Boomer Esiason at a Loss to Explain Patriots’ Juju Smith-Schuster Decision

Juju Smith-Schuster

Juju Smith-Schuster

Count Boomer Esiason, a 14-year veteran of the NFL who has four Pro Bowl selections to his credit, among those who can’t quite understand what Patriots honcho Bill Belichick was thinking when he declined to re-sign wide receiver Jakobi Meyers this offseason and instead pursued veteran Juju Smith-Schuster in free agency. Chances are, you are with him on that.

Asked about the decision on WEEI’s Greg Hill Show Monday morning, Esiason was at a loss. “I can’t answer that,” Esiason said. “I don’t know why he chose the way he did.”

Initial returns on the decision are especially poor, in part because Smith-Schuster didn’t have much to offer on Sunday against Philadelphia, and in part because Meyers (who signed on to be the No. 2 receiver in Las Vegas) was outstanding in helping the Raiders to a come-from-behind win over Denver.

All told, Smith-Schuster had four catches for 33 yards in his first game for New England, and was not on the field at all during the final Patriots drive. He played 43 of the Patriots’ 80 offensive snaps, fewer than the 55 played by rookie Kayshon Boutte, and just 10 more than the team’s other rookie wideout, Pop Douglas.

Belichick attempted to squelch any controversy about the move quickly. “We had different groups, different rotations, so we’re good with whoever is in there,” Belichick said.

Meyers & Smith-Schuster Part of Thin FA Class

Back in March, Meyers hit free agency and there was an expectation that he could land a contract in the $15-20 million per year range, one that would be too expensive for the Patriots, despite Meyers’ status as the team’s best wideout.

But Meyers’ deal wound up ringing in at only three years and $33 million from the Raiders, which appeared to be cheap enough for the Patriots to match and welcome Meyers back. He had a team-high 67 catches and 804 yards as a receiver last year, with six touchdowns. Instead, New England let Meyers walk.

The next day, the Patriots signed Smith-Schuster to a three-year deal, originally reported at $33 million, though it is a bit less than that, according to Spotrac. Meyers, saw the report from insider Ian Rapoport, who also wrote, “A big investment.” In response, Meyer tweeted, “Cold world lol.”

But the chemistry Meyers showed with Garoppolo in Week 1 should warm him right up. That was what stood out to Esiason.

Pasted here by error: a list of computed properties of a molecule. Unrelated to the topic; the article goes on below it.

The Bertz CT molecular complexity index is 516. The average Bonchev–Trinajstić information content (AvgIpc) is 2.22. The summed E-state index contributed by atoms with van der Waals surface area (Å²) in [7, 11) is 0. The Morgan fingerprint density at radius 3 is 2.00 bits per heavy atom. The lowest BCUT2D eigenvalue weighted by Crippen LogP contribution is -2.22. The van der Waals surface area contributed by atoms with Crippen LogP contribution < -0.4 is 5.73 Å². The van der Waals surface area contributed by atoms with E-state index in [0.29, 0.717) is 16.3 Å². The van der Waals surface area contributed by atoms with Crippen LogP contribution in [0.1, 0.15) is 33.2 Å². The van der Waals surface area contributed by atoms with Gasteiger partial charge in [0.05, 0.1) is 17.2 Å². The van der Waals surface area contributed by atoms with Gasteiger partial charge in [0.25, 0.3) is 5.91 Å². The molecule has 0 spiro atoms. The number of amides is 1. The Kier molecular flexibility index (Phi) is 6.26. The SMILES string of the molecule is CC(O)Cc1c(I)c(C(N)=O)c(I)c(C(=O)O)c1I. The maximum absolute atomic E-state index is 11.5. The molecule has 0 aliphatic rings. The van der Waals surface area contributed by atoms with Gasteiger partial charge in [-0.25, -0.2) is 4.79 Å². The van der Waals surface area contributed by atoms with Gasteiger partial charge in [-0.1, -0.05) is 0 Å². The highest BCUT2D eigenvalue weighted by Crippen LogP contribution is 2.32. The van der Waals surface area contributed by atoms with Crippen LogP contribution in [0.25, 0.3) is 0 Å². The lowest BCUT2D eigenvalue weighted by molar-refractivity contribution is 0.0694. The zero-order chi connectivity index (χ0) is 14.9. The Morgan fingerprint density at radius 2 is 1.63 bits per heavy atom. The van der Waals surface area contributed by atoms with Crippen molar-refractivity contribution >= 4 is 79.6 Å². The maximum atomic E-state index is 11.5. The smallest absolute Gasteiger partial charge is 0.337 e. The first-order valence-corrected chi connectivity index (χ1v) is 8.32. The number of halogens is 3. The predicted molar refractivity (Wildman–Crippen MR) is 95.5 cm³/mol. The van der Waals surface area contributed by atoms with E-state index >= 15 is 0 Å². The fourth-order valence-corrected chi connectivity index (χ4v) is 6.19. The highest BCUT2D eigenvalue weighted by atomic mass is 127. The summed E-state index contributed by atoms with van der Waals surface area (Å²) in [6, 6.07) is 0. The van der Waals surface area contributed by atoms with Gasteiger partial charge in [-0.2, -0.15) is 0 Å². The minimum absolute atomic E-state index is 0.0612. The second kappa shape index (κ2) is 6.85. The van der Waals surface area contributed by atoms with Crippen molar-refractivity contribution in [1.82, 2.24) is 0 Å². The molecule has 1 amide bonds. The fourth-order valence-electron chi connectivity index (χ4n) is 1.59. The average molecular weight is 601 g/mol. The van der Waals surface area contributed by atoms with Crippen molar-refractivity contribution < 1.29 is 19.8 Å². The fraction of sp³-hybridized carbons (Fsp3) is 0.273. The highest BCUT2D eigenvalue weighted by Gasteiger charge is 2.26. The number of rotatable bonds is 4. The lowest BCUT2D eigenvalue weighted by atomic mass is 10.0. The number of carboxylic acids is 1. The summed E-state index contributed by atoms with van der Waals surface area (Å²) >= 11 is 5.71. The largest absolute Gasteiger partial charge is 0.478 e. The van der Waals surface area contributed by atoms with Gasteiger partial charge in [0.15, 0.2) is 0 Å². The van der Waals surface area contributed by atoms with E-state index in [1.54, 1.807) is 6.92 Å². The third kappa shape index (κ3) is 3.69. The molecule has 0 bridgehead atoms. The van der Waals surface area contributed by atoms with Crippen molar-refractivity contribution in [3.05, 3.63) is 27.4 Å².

“It’s Week 1 so we got a long way to go, and Jakobi and Jimmy looked like they’d been together for 10 years yesterday even though they scored only 17 points,” Esiason said.

Esiason on Mac Jones Comebacks

Esiason was also asked about Mac Jones, who was especially hard on himself in his postgame presser on Sunday. Jones has been carving out a good NFL resume early in his career, but one thing he has been unable to do is mount any consistency when it comes to late-game comebacks.

Esiason said that Jones probably would have had a comeback on his ledger on Sunday if the Patriots’ receivers had come through.

Boutte, especially, was criticized for not getting his toes in bounds on a fourth-down reception with less than 30 seconds to play.

“Yesterday, I thought he was in the midst of doing that. He had one dropped pass, hit guy right in the chest, and then Boutte was unable to keep his feet in bounds,” Esiason said. “These are the little things that great wide receivers do, guys like Edelman and Wes Welker, and you take a look at when they had Randy Moss. … Those are things that those wide receivers and anybody who has to catch a pass, really, has to practice and do practice every single day. And then when the game comes, it should become second nature.

“It’s too bad that Boutte couldn’t get that second foot down, because I think Mac was in the middle of orchestrating a comeback, and played a really tough game yesterday. I think he’s on the right path.”

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HiRobert Hughes
HiRobert Hughes
14 days ago

Can’t blame the receiver,d b made the history prevent 2nd foot landing in bounds